The government is unlikely to meet the 2012 deadline for scanning cargo containers headed for the United States, but the law allows for two-year extensions.
Congress passed a law last year requiring 100 percent scanning of nonpassenger cargo carried in the bellies of airliners by 2010, and 100 percent scanning of all imported shipping containers by 2012. While the Transportation Security Administration (TSA) has indicated that it is on track to meet the airliner deadline, Customs and Border Protection (CBP)—the agency charged with meeting the container requirement—recently told a congressional committee that it faces a number of obstacles.
The agency’s concerns arise from the initial findings from the pilot test being conducted on its Secure Freight Initiative (SFI). The test is ongoing at seven of the 700 foreign ports from which shipping containers headed for the United States originate.
One issue that CBP cited is the challenge of staffing the thousands of scanning monitors that would be required at ports. Another is a lack of physical “choke points” where large numbers of containers can easily be scanned on their way through ports. Additional concerns include the use of widely varied systems and technologies at different sites and the difficulty of scanning at ports where containers are transferred between ships via cranes and shuttle vehicles.
This diverse range of challenges “will likely continue to be encountered, to varying degrees, as SFI deploys to additional locations,” CBP Deputy Commissioner Jayson Ahern told members of the Senate Commerce Committee.
The CBP assessment was seconded by the U.S. Government Accountability Office (GAO), which arrived at the same findings in its own independent study. Stephen L. Caldwell, GAO’s director of homeland security and justice, who led its evaluation of SFI, noted that CBP probably can’t meet the law’s 2012 deadline. Instead, it will likely take advantage of provisions in the law allowing CBP and its parent agency, the Department of Homeland Security (DHS), to seek two-year extensions on behalf of individual ports if the agency can demonstrate the existence of any of six broad conditions preventing effective implementation.
Currently SFI works with the National Nuclear Security Administration’s (NNSA) Megaports Initiative, a collaborative, international effort launched in 2003 to prevent illegal trafficking of nuclear materials through seaports, regardless of intended destination. As of this spring, the program operated radiation-scanning portals at 12 ports, with 27 more planned, and a goal of 75 total within five years.
That goal, according to the testimony of NNSA administrator David Huizenga, could allow scanning of 50 percent of the world’s total container cargo in five years. Why then, is 100 percent scanning of U.S.-bound containers one year earlier said to be so difficult?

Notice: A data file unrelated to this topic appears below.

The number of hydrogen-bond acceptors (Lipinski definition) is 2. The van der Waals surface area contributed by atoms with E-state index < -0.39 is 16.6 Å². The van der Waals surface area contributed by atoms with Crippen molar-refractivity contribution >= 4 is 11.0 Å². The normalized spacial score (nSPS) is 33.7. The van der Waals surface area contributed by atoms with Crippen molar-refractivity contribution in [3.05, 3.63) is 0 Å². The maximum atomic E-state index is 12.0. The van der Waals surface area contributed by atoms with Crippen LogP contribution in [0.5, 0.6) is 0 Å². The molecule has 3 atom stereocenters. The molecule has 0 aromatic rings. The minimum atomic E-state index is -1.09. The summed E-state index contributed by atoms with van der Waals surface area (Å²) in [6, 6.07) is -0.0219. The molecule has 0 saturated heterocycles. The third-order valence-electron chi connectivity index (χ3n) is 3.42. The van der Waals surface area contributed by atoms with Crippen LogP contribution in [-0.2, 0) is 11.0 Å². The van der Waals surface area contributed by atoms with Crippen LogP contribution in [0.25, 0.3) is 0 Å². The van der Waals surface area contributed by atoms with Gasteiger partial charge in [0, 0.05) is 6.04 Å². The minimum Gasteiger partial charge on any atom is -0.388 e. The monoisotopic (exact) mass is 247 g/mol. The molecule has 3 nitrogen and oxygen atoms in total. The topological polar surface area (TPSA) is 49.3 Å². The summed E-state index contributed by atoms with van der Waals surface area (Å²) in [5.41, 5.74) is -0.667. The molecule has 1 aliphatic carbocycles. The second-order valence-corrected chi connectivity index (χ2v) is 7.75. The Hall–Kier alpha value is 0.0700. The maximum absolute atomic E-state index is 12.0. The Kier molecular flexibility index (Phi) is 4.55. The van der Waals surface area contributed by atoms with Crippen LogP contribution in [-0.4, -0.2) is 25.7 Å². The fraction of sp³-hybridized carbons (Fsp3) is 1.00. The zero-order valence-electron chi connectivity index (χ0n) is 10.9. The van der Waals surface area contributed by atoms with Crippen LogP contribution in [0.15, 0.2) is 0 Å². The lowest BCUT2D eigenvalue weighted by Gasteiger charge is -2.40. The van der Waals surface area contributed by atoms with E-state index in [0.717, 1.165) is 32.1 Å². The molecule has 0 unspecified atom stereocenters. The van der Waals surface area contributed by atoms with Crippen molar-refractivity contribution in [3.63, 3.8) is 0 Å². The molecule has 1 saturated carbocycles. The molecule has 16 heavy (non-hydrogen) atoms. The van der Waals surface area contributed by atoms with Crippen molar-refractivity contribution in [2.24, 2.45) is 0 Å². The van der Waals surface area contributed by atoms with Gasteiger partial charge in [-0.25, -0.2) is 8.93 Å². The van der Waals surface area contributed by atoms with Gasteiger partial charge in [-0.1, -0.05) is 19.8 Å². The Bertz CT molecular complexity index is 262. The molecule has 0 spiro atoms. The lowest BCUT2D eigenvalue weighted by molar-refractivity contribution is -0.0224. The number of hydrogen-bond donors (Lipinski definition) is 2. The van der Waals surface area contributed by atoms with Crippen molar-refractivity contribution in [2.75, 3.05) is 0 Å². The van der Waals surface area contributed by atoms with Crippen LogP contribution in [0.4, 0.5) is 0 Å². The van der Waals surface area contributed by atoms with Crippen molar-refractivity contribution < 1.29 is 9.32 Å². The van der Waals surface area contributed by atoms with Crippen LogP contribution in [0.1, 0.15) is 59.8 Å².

Caldwell explains that the Megaports Initiative scans for only one trait: radioactivity. Doing so requires only passive, automated portal scanners, which sound an alarm when a passing container, usually atop a tractor-trailer, emits radiation.
There is, even with this initiative, a potential critical shortcoming, notes Caldwell. Megaports’ technology, called radioactive isotope identification devices, could miss a threat smugglers have encased in lead.
CBP’s requirement for 100 percent scanning is much broader. It must not only scan all cargo destined for the United States, but it must also scan for a range of suspect items, including chemical, biological, radiological, nuclear, and explosive threats.
That type of scanning cannot be fully automated; it requires a person viewing x-ray scan images, ideally aided by software, to detect complex threats. Those complex threats might include an exceptionally dense substance, like the aforementioned lead.
Another difference between the two initiatives is that Megaports, as indicated by its name, requires scanning only at large facilities, whereas the newer U.S.-import-scanning mandate applies to hundreds of smaller ports around the world.
DHS has long asserted that it screens 100 percent of U.S.-bound cargo containers. That never meant a physical examination of each container, however. Rather, it referred to a risk-based screening, beginning with a review of all U.S.-bound container manifests at their ports of departure for information that indicated elevated risks. Only in cases where documentation gave reason to suspect elevated risk would a container be subjected to physical scanning or inspection.
DHS opposed the provision in the law requiring full physical scanning. In his testimony, Ahern indicated that the outgoing administration still supports directed, risk-based, rather than universal, scanning.
“[W]e could be neglecting other areas of concern that potentially pose greater risk and vulnerability to the country,” Ahern told the committee. “Again, a risk-management approach to security has to be driven by our informed judgment about the totality of potential risks to the country, not just risks to a single vector.”